billy woods’ New Album ‘Aethiopes’ Is A Disorienting Masterwork: Review

“Europeans decided what Blackness was.” That’s something that billy woods told The FADER in maybe the only interview that woods has done behind his new album Aethiopes. In the context of the interview, that’s less a thissis statement and more a tossed-off observation, but it’s still a useful way for looking into Aethiopes, one more stunning piece of rap music from a career full of them. Over the course of his career, billy woods has found hundreds of sidelong, oblique ways to look at a bloodthirsty, hostile reality. His music is full of apocalyptic imagery, late-capitalist inhumanity, and visceral reminders from centuries upon centuries of white colonialism. Aethiopesan album named after an archaic European term for Africans, digs deep into the many ways that history informs the way people live their lives in the here-and-now, and it’s rich and layered enough to leave your head spinning.

Both solo and as half of Armand Hammer, billy woods has been responsible for some of the best rap records I’ve heard in recent years. I don’t find it especially useful to pit the man’s works against one another, so I can’t say whether Aethiopes is the best billy woods album. I can, however, tell you that Aethiopes has gotten under my skin more than any other album I’ve heard, in any genre, in quite some time. Aethiopes is a dense text full of bursts of language that demand serious thought and analysis. You could transcribe all of woods’ lyrics on the album and sell them as a poetry book, and on paper, they’d cut deeper than most of the (admittedly very little) poetry that I’ve forced myself to read over the years. But this isn’t homework. This is a rap record, and it’s a great one.

billy woods made Aethiopes with Preservation, a producer whose voice and style are as distinctive as what woods does with words. Preservation has worked as Yasiin Bey’s tour DJ, and his last release was Eastern Medicine, Western Illness, a 2020 album where various underground-rap greats — Roc Marciano, Mach-Hommy, billy woods himself — went in over samples of obscure Chinese records that Preservation found while living in Hong Kong. Seven years ago, Preservation teamed up with Ka to record Days With Dr. Yen Loa concept album organized around The Manchurian Candidateboth the book and the movie. Aethiopes seems to have its own inspiration, and it’s Kongi’s Harvesta film that Ossie Davis directed in 1970, adapting the work of the Nigerian playwright Wole Soyinka. Kongi’s Harvest tells the story of a dictator trying and failing to modernize an African nation. In the end, he dies. Between songs, samples from Kongi’s Harvest string the tracks from Aethiopes together.

Africa looms large on Aethiopes, but then, I guess Africa looms large in every piece of rap music ever made. It looms large in all of popular music, since virtually every genre that we enjoy today is a byproduct of the African diaspora. billy woods spent much of his childhood living in Zimbabwe. On “Asylum,” the first track from Aethiopes, woods wonders whether the neighbor living in the fortress next door is Mengistu Ha Mariam, the former Ethiopian dictator who still lives in Zimbabwe after his policies led to the deaths of hundreds of thousands of Ethiopians. The song is tense and discordant, with no central pulse to its beat. Instead, over enervated clusters of piano, woods shares chopped-up shards of imagery: “Razor wire like a Slinky/ Rumor is parcel bomb took the secretary right eye and pinky.”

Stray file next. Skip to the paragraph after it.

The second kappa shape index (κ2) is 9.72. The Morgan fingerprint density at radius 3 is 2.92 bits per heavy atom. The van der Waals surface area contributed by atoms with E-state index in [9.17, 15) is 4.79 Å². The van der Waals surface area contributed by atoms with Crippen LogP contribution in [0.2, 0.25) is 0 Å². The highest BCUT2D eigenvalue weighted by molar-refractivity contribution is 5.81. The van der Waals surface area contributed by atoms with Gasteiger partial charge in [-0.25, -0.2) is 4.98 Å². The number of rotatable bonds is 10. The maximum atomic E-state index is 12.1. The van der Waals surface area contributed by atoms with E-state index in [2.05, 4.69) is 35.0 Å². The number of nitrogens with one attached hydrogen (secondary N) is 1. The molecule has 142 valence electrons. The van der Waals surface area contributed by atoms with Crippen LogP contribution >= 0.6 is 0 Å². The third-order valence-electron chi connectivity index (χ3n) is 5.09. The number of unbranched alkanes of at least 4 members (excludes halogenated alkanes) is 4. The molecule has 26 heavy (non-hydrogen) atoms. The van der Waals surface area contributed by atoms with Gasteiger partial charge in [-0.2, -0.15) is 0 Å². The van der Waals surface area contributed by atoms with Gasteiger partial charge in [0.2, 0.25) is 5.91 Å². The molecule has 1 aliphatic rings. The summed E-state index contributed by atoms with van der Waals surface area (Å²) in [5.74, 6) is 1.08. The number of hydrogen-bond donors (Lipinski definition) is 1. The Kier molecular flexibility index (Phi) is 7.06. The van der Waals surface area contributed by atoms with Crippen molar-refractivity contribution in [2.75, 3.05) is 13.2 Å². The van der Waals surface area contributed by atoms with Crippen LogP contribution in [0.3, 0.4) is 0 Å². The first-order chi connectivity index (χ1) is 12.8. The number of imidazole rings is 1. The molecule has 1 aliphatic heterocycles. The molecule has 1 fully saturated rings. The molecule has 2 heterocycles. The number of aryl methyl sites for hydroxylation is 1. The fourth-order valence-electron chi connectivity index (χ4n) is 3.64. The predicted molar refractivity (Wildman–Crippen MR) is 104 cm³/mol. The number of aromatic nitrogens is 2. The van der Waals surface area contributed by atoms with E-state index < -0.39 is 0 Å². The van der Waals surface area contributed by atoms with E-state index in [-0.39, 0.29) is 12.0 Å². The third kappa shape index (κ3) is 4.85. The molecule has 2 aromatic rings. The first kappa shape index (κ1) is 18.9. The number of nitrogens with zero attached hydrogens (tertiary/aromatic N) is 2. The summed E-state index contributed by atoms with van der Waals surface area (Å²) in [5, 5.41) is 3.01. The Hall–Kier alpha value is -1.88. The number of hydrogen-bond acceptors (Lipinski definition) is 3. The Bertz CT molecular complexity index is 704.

Aethiopes is full of cold, hard visions. On one song, white people pull up to the African coast for “cannibal tours”: “They came on all fours/ Waterborne, eyes like Jaws/ Bones litter the beach, gnawed.” On another, woods equates Black American criminal life with the dangerous boredom that settles in when sailors’ ships are adrift in the doldrums: “Horses thrown overboard kick fast, then slow.” When woods visits a museum, he finds himself on the wrong side of the glass: “Fire in the cane fields, generational trauma/ At the museum, eyes glassy from the pain pills, me and her in the diorama.”

Throughout the album, woods sees that same darkness in Black American life. Because of the constant threat of physical danger, families aren’t allowed to function as families: “Some couldn’t wait to kick they kids out/ Others had to do it ‘fore gangs shot up the house.” One kid, thrown from a dirtbike, dies twice on an operating table before coming back with a limp and a skull dent, and he counts himself lucky when police only give him house arrest. The people who promise deliverance and sell dreams are part of the problem: “The thick game with con artists and hucksters/ Flip a cardboard box, three-card monte social justice.” The people who think they understand class war are usually the beneficiaries of it, and they don’t know shit about the sheer boredom and drudgery of working-class life: “Spare me the Hallmark Karl Marx/ I was in the Dollar Tree breakroom playing cards with quarters.”